Lebesgue Differentiation Theorem

The Lebesgue Differentiation Theorem states:

If is a summable function then for almost every the following limit converges to :

Where is the lebesgue measure and is an open ball of radius .

How does it follow that this Theorem is satisfied if is only assumed to be continuous?

Let me know if anything is unclear. Thanks. (Headbang)

Re: Lebesgue Differentiation Theorem

I believe it is required that be Lebesgue integrable.

See the proof here.

Re: Lebesgue Differentiation Theorem

Quote:

Originally Posted by

**Kramer** The Lebesgue Differentiation Theorem states:

If

is a summable function then for almost every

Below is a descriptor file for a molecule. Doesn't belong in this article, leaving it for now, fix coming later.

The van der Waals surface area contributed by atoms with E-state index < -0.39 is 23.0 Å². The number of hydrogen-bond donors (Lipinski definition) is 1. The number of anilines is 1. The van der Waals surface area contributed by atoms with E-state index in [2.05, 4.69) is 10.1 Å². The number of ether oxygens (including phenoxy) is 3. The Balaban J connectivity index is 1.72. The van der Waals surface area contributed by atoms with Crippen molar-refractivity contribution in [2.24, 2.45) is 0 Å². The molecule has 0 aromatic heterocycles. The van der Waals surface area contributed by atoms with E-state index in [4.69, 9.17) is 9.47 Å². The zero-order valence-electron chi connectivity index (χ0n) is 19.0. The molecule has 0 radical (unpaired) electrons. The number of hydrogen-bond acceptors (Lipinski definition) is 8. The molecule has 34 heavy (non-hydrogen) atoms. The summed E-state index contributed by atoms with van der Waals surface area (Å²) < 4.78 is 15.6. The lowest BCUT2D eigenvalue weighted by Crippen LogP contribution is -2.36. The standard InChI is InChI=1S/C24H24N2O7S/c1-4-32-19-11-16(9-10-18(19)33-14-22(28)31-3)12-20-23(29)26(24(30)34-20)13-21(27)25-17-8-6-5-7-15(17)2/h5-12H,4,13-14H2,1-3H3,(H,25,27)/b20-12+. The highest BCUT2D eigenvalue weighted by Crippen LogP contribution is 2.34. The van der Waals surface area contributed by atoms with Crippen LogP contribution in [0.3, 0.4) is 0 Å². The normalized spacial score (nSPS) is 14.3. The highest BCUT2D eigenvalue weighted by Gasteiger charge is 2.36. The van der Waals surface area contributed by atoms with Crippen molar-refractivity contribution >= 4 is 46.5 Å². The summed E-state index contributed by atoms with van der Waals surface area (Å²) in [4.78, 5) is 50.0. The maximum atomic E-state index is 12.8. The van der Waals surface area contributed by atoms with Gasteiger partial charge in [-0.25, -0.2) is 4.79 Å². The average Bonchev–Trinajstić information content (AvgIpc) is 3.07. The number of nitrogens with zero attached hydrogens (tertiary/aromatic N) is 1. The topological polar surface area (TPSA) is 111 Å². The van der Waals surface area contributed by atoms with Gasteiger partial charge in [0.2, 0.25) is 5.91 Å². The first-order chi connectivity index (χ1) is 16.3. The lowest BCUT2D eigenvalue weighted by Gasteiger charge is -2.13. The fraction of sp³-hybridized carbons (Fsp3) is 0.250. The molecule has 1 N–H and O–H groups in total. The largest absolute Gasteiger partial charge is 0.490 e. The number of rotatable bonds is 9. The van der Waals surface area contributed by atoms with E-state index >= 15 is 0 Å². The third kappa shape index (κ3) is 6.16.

the following limit converges to

:

Where

is the lebesgue measure and

is an open ball of radius

.

How does it follow that this Theorem is satisfied if

is only assumed to be continuous?

When f is (additionaly) continuous, then it is uniformly continuous over the closed balls . Choose such a ball of radius . Then, due to uniform continuity, for every there is such that

This implies

from where the result follows.